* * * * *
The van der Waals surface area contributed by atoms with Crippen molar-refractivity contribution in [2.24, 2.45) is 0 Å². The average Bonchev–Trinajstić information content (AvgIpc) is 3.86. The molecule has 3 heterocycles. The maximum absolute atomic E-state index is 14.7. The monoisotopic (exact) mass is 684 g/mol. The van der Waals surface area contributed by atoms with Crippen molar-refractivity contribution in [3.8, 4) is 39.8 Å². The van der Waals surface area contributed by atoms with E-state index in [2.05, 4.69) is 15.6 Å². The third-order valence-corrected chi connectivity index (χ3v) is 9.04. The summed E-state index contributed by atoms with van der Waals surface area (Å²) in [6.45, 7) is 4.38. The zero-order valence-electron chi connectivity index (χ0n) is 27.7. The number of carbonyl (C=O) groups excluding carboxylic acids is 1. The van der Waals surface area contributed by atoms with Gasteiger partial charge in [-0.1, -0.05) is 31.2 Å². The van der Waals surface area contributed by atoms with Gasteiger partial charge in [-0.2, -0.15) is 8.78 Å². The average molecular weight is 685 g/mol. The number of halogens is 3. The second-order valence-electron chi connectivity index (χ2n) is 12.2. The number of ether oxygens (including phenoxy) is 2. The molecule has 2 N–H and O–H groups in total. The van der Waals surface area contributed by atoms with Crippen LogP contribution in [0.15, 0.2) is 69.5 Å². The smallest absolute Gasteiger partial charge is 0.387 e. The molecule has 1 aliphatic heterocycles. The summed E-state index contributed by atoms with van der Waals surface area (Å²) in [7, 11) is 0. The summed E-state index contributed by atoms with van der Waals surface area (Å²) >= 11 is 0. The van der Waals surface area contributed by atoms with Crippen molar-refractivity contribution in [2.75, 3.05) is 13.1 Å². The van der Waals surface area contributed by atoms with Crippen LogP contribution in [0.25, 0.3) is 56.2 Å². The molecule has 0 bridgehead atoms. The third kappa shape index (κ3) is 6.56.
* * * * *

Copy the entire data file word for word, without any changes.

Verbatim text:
The van der Waals surface area contributed by atoms with Crippen molar-refractivity contribution in [2.24, 2.45) is 0 Å². The average Bonchev–Trinajstić information content (AvgIpc) is 3.86. The molecule has 3 heterocycles. The maximum absolute atomic E-state index is 14.7. The monoisotopic (exact) mass is 684 g/mol. The van der Waals surface area contributed by atoms with Crippen molar-refractivity contribution in [3.8, 4) is 39.8 Å². The van der Waals surface area contributed by atoms with E-state index in [2.05, 4.69) is 15.6 Å². The third-order valence-corrected chi connectivity index (χ3v) is 9.04. The summed E-state index contributed by atoms with van der Waals surface area (Å²) in [6.45, 7) is 4.38. The zero-order valence-electron chi connectivity index (χ0n) is 27.7. The number of carbonyl (C=O) groups excluding carboxylic acids is 1. The van der Waals surface area contributed by atoms with Gasteiger partial charge in [-0.1, -0.05) is 31.2 Å². The van der Waals surface area contributed by atoms with Gasteiger partial charge in [-0.2, -0.15) is 8.78 Å². The average molecular weight is 685 g/mol. The number of halogens is 3. The second-order valence-electron chi connectivity index (χ2n) is 12.2. The number of ether oxygens (including phenoxy) is 2. The molecule has 2 N–H and O–H groups in total. The van der Waals surface area contributed by atoms with Crippen LogP contribution in [0.15, 0.2) is 69.5 Å². The smallest absolute Gasteiger partial charge is 0.387 e. The molecule has 1 aliphatic heterocycles. The summed E-state index contributed by atoms with van der Waals surface area (Å²) in [7, 11) is 0. The summed E-state index contributed by atoms with van der Waals surface area (Å²) >= 11 is 0. The van der Waals surface area contributed by atoms with Crippen molar-refractivity contribution in [2.75, 3.05) is 13.1 Å². The van der Waals surface area contributed by atoms with Crippen LogP contribution in [0.25, 0.3) is 56.2 Å². The molecule has 0 bridgehead atoms. The third kappa shape index (κ3) is 6.56.